David moves into office at a crucial time for IBM. All his work promoting the G-Cloud is about to come to fruition. But it will need an extra push to get public bodies around the country to swallow it, close all their data centres, sack all their techies and give all their computer systems over to IBM or whichever branch of Acme Data Corp. they happen to buddy. That's what the G-Cloud promises.

David's just the man for the job. For though his 28-year career at IBM was officially terminated in 2010, he has an unrivalled track record selling IT industry fads.

He was there in 1998 as IBM's European Marketing director, flogging the Year 2000 bug fix to a terrified public, telling them it would be "the kiss of death" to anyone who didn't fix it.

He was there again flogging disastrous Enterprise Resource Planning systems in the millennial boom years.

The fateful year SAP began selling IT disasters to the retail industry, there was David again as ERP marketing director at the Retail Industry Unit of IBM, telling supermarkets how by spending mere hundreds of millions of pounds they could turn reliable old systems into ones that would burn their money more efficiently.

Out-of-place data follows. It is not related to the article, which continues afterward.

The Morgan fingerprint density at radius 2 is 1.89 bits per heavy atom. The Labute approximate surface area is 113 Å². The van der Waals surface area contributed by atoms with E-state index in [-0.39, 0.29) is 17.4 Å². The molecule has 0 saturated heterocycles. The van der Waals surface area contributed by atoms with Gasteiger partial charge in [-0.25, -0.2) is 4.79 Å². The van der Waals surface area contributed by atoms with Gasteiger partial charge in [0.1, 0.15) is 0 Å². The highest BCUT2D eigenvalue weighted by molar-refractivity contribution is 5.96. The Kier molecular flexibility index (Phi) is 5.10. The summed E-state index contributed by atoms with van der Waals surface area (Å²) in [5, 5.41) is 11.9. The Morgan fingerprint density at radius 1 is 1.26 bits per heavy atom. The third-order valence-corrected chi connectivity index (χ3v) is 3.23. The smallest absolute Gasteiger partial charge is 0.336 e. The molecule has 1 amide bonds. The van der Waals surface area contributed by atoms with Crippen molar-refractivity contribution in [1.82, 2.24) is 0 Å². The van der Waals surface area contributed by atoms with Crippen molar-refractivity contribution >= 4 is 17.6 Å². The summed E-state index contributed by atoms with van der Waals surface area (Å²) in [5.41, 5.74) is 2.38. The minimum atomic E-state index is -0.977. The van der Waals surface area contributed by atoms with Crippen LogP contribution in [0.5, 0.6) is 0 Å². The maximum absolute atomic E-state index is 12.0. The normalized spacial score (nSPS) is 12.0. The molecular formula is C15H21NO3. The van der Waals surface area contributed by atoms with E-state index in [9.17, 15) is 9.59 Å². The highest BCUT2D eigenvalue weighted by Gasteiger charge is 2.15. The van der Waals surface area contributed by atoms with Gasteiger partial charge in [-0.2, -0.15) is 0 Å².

Andy Nelson - Government CIO.pngRetailers lapped it up. Andy Nelson, our new government CIO, was there in 1997 - lapping it up as Asda director of computer services, though only as long as it took to outsource the supermarket's computing to IBM.

Asda's then new CEO Allan Leighton did the deal after returning from a Harvard MBA programme. Two Harvard professors came to see it went smoothly.

Bad reputation

ian watmore DIUS Expo 08 Manchester Uni.jpgIt might not have gone so smoothly, but it certainly gave the eggheads something to think about when that first raft of ERP deals came to fruition in the mid-noughties.

MFI's £50m IBM SAP implementation led to losses and two boardroom scalps.

Sainsbury's had outsourced its entire IT in a £1.8bn deal with Accenture, then overseen by Ian Watmore. Four years later, its first ever net loss was attributed to supply chain and IT problems.